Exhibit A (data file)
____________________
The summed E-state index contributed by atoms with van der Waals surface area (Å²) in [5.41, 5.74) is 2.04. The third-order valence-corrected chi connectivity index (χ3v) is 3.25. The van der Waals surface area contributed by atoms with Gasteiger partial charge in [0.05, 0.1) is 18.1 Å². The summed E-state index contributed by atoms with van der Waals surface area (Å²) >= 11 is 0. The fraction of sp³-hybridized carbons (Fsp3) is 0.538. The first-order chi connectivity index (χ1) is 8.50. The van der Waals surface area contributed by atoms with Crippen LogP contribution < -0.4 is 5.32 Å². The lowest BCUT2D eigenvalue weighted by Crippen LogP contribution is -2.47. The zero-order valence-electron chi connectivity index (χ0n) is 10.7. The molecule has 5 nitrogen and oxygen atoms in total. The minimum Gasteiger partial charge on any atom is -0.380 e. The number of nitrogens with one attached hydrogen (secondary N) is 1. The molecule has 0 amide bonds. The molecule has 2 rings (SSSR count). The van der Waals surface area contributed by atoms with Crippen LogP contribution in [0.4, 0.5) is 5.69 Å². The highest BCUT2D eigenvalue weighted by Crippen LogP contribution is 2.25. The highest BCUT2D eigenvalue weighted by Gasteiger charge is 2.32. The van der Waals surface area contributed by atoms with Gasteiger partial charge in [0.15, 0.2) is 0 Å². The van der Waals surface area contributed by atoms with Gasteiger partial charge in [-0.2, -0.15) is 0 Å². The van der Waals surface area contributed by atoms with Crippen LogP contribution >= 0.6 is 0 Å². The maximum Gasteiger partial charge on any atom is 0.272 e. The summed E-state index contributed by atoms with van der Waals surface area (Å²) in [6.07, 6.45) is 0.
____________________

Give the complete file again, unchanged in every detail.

The summed E-state index contributed by atoms with van der Waals surface area (Å²) in [5.41, 5.74) is 2.04. The third-order valence-corrected chi connectivity index (χ3v) is 3.25. The van der Waals surface area contributed by atoms with Gasteiger partial charge in [0.05, 0.1) is 18.1 Å². The summed E-state index contributed by atoms with van der Waals surface area (Å²) >= 11 is 0. The fraction of sp³-hybridized carbons (Fsp3) is 0.538. The first-order chi connectivity index (χ1) is 8.50. The van der Waals surface area contributed by atoms with Crippen LogP contribution < -0.4 is 5.32 Å². The lowest BCUT2D eigenvalue weighted by Crippen LogP contribution is -2.47. The zero-order valence-electron chi connectivity index (χ0n) is 10.7. The molecule has 5 nitrogen and oxygen atoms in total. The minimum Gasteiger partial charge on any atom is -0.380 e. The number of nitrogens with one attached hydrogen (secondary N) is 1. The molecule has 0 amide bonds. The molecule has 2 rings (SSSR count). The van der Waals surface area contributed by atoms with Crippen LogP contribution in [0.4, 0.5) is 5.69 Å². The highest BCUT2D eigenvalue weighted by Crippen LogP contribution is 2.25. The highest BCUT2D eigenvalue weighted by Gasteiger charge is 2.32. The van der Waals surface area contributed by atoms with Gasteiger partial charge in [0.15, 0.2) is 0 Å². The van der Waals surface area contributed by atoms with Gasteiger partial charge in [-0.2, -0.15) is 0 Å². The van der Waals surface area contributed by atoms with Crippen LogP contribution >= 0.6 is 0 Å². The maximum Gasteiger partial charge on any atom is 0.272 e. The summed E-state index contributed by atoms with van der Waals surface area (Å²) in [6.07, 6.45) is 0.